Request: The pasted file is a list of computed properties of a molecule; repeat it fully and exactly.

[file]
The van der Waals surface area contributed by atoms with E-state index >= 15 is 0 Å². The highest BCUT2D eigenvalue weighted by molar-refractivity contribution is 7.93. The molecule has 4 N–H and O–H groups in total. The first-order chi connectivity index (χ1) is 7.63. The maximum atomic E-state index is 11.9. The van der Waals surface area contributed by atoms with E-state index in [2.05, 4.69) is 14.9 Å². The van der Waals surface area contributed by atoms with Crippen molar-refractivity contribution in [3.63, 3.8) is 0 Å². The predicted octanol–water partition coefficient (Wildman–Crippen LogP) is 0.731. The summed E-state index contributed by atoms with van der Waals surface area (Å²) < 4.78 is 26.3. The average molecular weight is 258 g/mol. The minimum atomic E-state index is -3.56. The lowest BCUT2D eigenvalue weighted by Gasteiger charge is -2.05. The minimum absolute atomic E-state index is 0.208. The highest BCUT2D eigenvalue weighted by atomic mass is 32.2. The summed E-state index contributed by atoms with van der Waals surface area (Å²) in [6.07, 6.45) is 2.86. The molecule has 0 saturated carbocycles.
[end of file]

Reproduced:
The van der Waals surface area contributed by atoms with E-state index >= 15 is 0 Å². The highest BCUT2D eigenvalue weighted by molar-refractivity contribution is 7.93. The molecule has 4 N–H and O–H groups in total. The first-order chi connectivity index (χ1) is 7.63. The maximum atomic E-state index is 11.9. The van der Waals surface area contributed by atoms with E-state index in [2.05, 4.69) is 14.9 Å². The van der Waals surface area contributed by atoms with Crippen molar-refractivity contribution in [3.63, 3.8) is 0 Å². The predicted octanol–water partition coefficient (Wildman–Crippen LogP) is 0.731. The summed E-state index contributed by atoms with van der Waals surface area (Å²) < 4.78 is 26.3. The average molecular weight is 258 g/mol. The minimum atomic E-state index is -3.56. The lowest BCUT2D eigenvalue weighted by Gasteiger charge is -2.05. The minimum absolute atomic E-state index is 0.208. The highest BCUT2D eigenvalue weighted by atomic mass is 32.2. The summed E-state index contributed by atoms with van der Waals surface area (Å²) in [6.07, 6.45) is 2.86. The molecule has 0 saturated carbocycles.